For late April to early May plantings in Indiana, the thermal time from full dent (kernel milk line barely visible) to physiological maturity is approximately 350 GDDs (Brown, 1999). Thermal time from the half-milkline stage to physiological maturity for similar planting dates is approximately 280 GDDs. One of the consequences of delayed planting is that thermal time from the dent stage to physiological maturity is shortened, though this may simply reflect a premature maturation of the grain caused by the cumulative effects of shorter daylengths and cooler days in early fall or by outright death of the plants by a killing fall freeze.

Severe stress can continue to limit kernel dry weight accumulation between the dent stage and physiological maturity. Estimated yield loss due to total plant death at full dent is about 40%, while total plant death at half-milkline would decrease yield by about 12% (Carter & Hesterman, 1990).

Appearance of kernels and silks. Growth stage early R5 (dent).


Appearance of kernels. Growth stage early R5 (dent).


Cross-section of kernel. Growth stage early R5 (dent).

Physiological Maturity (R6)

About 55 to 65 days after silking, kernel dry weight usually reaches its maximum and kernels are said to be physiologically mature and safe from frost. Physiological maturity occurs shortly after the kernel milk line disappears and just before the kernel black layer forms at the tip of the kernels. Severe stress after physiological maturity has little effect on grain yield, unless the integrity of the stalk or ear is compromised (e.g., damage from European corn borer or stalk rots). Kernel moisture content at physiological maturity averages 30 percent, but can vary from 25 to 40 percent grain moisture depending on hybrid and growing conditions.

Appearance of kernels. Growth stage R6 (physiological maturity).


Appearance of kernels. Growth stage R6 (physiological maturity).


Cross-section of kernel. Growth stage R6 (physiological maturity).

Harvest Maturity

While not strictly a stage of grain development, harvest maturity is often defined as that grain moisture content where harvest can occur with minimal kernel damage and mechanical harvest loss. Harvest maturity is usually considered to be near 25 percent grain moisture.

Corn Market Considerations

By: Clint Schroeder OSU Extension

The United States Department of Agriculture (USDA) released their World Agriculture Supply and Demand Estimates (WASDE) report earlier this week and it has certainly taken the market by surprise. The debate continues to rage over how acres are classified by USDA and if the information contained in the report is accurate. The WASDE reported that corn acres nationally are at 90 million with another 11.2 million classified as Prevented Plant. The USDA also increased their national yield forecast to an average of 169.5 bushels per acre. This came as a major shock to the market and sent corn futures sharply lower. The December ’19 corn futures have traded 61 cents lower in the days following the report.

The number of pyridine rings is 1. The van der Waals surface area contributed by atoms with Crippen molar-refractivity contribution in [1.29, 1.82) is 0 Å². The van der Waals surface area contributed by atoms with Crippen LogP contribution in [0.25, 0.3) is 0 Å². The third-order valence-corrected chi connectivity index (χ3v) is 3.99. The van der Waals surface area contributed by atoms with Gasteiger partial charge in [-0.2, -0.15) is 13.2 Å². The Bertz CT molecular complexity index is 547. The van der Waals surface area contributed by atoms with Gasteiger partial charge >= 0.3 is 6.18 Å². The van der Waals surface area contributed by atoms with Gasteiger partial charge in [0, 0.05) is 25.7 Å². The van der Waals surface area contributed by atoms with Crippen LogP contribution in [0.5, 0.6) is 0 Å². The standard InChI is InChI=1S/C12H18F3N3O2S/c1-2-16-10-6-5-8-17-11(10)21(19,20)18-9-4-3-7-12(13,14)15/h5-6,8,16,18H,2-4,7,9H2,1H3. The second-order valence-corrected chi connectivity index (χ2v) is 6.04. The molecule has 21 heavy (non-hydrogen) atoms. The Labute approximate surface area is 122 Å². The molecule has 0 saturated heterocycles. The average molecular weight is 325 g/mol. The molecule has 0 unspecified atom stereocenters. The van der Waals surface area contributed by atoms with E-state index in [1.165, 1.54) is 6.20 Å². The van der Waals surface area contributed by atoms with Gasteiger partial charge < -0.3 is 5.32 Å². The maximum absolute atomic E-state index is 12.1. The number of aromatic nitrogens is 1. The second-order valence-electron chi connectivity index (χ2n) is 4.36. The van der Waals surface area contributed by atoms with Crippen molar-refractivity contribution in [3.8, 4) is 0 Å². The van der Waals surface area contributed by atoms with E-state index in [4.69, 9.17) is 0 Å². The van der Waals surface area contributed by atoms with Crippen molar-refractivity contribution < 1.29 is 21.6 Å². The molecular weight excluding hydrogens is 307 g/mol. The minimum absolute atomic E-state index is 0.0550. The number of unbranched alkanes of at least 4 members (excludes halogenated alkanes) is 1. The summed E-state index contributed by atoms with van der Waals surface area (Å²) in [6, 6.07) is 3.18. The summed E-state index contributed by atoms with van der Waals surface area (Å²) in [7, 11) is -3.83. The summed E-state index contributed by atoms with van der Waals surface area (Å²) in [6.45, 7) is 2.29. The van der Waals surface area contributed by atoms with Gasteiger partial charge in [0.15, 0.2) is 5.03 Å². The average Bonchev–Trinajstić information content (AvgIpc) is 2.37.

This report is especially problematic for producers in Ohio that have not forward contracted any bushels based on uncertainty of yields associated with delayed plantings.  There are also producers that are holding old crop corn in hopes that the cash price would reach levels over $5. This has lead to a very strong regional basis through the summer. It has also begun the process of demand rationing.  One of the major end users in Ohio is obviously the ethanol industry.  Unfortunately, September ethanol futures on the Chicago Board of Trade are trading at their lowest levels since October of 2014. One of the reasons for this is increased stocks. The industry closed the month of July with a new record of 24.5 million barrels stockpiled.  That represents an increase of 11% from the previous year. Needless to say these cumbersome stocks combined with a low futures price and a higher cash corn price, due to the strong basis, have had a negative impact on ethanol margins. It is important for producers to be aware of this situation as any significant rally in the futures or strengthening of the basis will ratchet up the pressure on ethanol plant managers. This could lead to the temporary shutdowns at plants throughout Ohio as managers wait for margins to improve.

Provided by Stephanie Karhoff – OSU Extension

The USDA will release the next WASDE on September 12th and it is unlikely that it will have as great of an impact as the August report. Many of the questions that farmers and traders have been left with will not be answered fully until after harvest data comes in. Given the unprecedented number of unplanted or delayed acres there are many questions on how many acres will actually end up harvested for grain. Ohio had reported over 880,000 of prevent plant corn acres to the USDA as of August 1st.  This will continue to be reflected in a stronger than normal basis in those areas that were most impacted. There also remains plentiful speculation on the possibilities of meeting the yield numbers that USDA has forecasted.

Keep an Eye Out for Tar Spot

Tar spot of corn

Tar spot on corn. Photo: Martin Chilvers, MSU.

By:  Stephanie Karhoff OSU Extension

As the season progresses, keep an eye for tar spot, a new corn disease caused by the fungus Phyllachora maydis. The pathogen originates from Mexico and Central America, but has made its way to the Buckeye State.